Copyright suit Art Dragulis v. Kappa Map Group illustrates why one should be careful with CC licenses


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As reported on techdirt.com, photographer Art Dragulis lost a lawsuit against an enterprise that used one of his pictures for commercial purposes without prior permission.

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© Art Dragulis

As a photographer you must be wondering how this could happen. However, an outcry in the photo community would be inappropriate because this is a clear case of “your own fault”. In 2008, Dragulis uploaded the concerning image on Flickr under the Creative Commons BY-SA-2.0 license. By doing so, he voluntarily renounced almost all his copyrights as the creator of the photograph. An image published under this particular license may be copied, distributed and modified in every possible way by a third party and may even be used for commercial purposes as long as the creator is mentioned.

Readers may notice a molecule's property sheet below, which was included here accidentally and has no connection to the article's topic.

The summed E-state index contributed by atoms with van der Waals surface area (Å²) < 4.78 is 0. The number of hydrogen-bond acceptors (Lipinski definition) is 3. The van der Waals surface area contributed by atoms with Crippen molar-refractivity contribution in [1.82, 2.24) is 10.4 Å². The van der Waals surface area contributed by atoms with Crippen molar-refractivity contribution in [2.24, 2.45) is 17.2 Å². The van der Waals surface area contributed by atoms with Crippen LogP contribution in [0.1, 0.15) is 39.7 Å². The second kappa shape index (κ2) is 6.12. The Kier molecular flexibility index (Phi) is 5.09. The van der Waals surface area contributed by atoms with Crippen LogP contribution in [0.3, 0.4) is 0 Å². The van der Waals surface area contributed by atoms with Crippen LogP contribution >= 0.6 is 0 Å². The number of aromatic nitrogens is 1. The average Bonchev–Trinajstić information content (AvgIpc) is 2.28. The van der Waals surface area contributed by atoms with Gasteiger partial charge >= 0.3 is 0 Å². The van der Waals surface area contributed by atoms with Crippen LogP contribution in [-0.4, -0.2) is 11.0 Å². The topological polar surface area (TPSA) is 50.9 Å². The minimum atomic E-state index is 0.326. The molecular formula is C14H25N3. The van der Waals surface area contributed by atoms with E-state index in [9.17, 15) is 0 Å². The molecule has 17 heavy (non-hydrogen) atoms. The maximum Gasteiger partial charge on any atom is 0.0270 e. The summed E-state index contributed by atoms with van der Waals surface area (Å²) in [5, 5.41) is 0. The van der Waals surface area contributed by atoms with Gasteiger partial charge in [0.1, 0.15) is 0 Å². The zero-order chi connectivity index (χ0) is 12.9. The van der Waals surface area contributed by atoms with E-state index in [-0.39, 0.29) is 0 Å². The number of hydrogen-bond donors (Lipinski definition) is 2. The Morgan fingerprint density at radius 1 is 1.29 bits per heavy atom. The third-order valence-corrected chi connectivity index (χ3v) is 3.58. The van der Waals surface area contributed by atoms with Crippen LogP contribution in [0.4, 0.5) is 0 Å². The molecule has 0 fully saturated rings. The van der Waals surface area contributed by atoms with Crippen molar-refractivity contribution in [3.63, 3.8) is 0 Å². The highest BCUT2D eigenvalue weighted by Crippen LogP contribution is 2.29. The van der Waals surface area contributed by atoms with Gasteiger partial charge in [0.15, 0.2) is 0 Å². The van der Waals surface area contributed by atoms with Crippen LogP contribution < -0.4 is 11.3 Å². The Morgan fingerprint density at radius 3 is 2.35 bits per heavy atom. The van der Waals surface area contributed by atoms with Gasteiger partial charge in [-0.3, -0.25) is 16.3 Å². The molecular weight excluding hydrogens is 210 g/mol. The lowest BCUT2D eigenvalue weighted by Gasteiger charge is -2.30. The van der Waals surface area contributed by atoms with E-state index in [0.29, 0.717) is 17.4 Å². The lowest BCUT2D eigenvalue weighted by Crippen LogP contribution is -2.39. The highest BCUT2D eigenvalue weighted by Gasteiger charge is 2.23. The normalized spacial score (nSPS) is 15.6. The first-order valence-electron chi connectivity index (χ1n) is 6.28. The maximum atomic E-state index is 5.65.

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Image source: Kappa Map Group


Of course, pictures published this way are exactly what enterprises like Kappa Map Group are waiting for, as they have an interest in spending as little money as possible on external material. Four years after the publication of the picture, the said cartography enterprise used Dargulis’ photo as a cover illustration for their atlas of Montgomery County, Maryland, in the US while also mentioning Dragulis as the creator of the photograph. There was no other ruling for the court than to dismiss the action Dragulis had lodged against Kappa Man Group.

And the moral of the story: One should study the license agreement very carefully before publishing one’s pictures under an exotic CC license.

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